‘Bold’ call on social mobility

Government advisers call to raise benefits

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Andy Burnham has welcomed a report by a government advisory body that sets out seven recommendations to avoid what it says is the risk that the “gulf between the rich and the poor will continue to grow ever deeper and wider”.

The Social Mobility Commission’s State of the Nation Report 2021 warns that the effect of the pandemic will be profound on a country where already nearly one in three children live in poverty.

‘Investing in people’

Although its powers are limited to monitoring and promoting social mobility, the commission has put forward a series of seven recommendations to take “bold and decisive” action, and says “now is not the time to cut public spending”.

Its report says the government’s levelling up agenda should shift from investing in infrastructure to investing in people, and calls for more generous welfare benefits – including Universal Credit – higher pay for people working in early years education, expansion of the 30 hours childcare offer and more funding for 16-19-year-old education.

It urges ministers to increase the share of apprenticeships from disadvantaged backgrounds, ensure access to affordable broadband for all and compel employers to monitor and encourage career progression for those from lower socio-economic backgrounds. The commission also says metro mayors should be given more powers to tackle geographic inequalities.

Burnham said the State of the Nation Report “makes a clear, compelling and comprehensive argument about what the government needs to do to deliver social mobility and opportunities as it pursues the levelling-up agenda”.

‘Growing inequalities’

He said: “Many of the recommendations echo commitments I made in my manifesto and they would make a real difference in Greater Manchester – outlawing Section 21 [private rental evictions], doing more to protect the rights of our residents in private sector tenancies and building millions of new social homes, boosting the number of traineeships and apprenticeships, as well as tackling digital inclusion head on by making sure people have the skills and kit they need to participate in an increasingly online world.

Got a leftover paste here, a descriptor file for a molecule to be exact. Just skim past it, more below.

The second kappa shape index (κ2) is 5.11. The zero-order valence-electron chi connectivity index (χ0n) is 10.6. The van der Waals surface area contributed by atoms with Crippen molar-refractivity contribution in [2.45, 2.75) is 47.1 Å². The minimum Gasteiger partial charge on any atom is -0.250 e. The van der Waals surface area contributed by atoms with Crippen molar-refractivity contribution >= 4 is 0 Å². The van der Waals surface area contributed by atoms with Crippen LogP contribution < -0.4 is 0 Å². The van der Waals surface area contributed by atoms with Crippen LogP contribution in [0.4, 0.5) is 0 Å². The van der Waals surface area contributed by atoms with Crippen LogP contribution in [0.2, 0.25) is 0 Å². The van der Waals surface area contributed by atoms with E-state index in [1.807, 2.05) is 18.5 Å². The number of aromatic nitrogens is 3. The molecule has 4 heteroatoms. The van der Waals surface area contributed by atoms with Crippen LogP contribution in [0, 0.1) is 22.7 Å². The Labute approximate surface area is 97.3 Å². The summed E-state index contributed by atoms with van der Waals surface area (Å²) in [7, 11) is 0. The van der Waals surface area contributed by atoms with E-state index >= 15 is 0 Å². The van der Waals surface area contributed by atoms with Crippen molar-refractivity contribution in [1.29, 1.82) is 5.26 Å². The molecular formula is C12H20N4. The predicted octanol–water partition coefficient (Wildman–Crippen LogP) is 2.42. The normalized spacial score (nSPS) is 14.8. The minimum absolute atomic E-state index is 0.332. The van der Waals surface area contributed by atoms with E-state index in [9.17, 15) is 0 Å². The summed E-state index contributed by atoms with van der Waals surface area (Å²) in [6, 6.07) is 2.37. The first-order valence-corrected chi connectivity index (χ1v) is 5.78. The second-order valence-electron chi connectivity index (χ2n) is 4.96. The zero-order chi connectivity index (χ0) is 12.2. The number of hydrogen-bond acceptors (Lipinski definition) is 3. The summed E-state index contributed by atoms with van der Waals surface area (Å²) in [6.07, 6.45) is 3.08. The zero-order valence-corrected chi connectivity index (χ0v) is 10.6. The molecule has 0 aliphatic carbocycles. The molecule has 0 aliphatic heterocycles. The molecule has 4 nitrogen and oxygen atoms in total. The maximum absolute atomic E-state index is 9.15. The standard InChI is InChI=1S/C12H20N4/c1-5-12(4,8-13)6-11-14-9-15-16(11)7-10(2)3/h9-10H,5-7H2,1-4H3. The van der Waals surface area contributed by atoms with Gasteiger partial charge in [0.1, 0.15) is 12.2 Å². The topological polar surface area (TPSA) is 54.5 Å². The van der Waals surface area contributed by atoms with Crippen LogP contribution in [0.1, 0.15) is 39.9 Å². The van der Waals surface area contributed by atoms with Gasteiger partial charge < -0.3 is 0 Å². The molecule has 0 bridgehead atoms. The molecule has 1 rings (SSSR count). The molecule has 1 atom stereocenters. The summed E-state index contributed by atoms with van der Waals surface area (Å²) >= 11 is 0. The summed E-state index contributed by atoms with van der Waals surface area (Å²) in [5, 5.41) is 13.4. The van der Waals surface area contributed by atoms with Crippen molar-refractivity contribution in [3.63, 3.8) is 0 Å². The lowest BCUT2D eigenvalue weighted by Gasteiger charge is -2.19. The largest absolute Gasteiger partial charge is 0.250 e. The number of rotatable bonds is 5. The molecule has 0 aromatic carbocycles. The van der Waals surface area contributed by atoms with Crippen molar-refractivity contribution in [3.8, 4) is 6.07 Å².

“As the commission argues, if levelling-up is to mean anything it needs to have social mobility objectives at its heart. I stand ready to work with government to make this report a reality.”

The Social Mobility Commission’s report was also welcomed by the IPPR North thinktank.

“It recognises that the government’s approach to levelling up needs to be as much about investing in people as it is about investing in infrastructure,” said Erica Roscoe, senior research fellow, adding that its emphasis on the importance of ending child poverty and giving greater powers to metro mayors would be “positive steps to really levelling up the country”.

Roscoe said its suggestion to track progress reflects IPPR North’s own State of the North 2020 report findings.

She added: “The commission’s research explains the human consequences of growing inequalities across the country, and the huge challenge we face in resolving them. Consistently, data shows that communities across the North fare worse on measures like child poverty, unemployment rates and educational attainment, making it increasingly difficult for people to live a good life, and the pandemic has exacerbated this.

“When seeking to level up for regions like the North, the government will need to read beyond this report. It could go further by setting out the regional patterns of deprivation and the under-investment that have underpinned some of these inequalities for decades and the need for ambitious, inclusive devolution to resolve them.”

Photo: Burnham “make this report reality” (Shutterstock)

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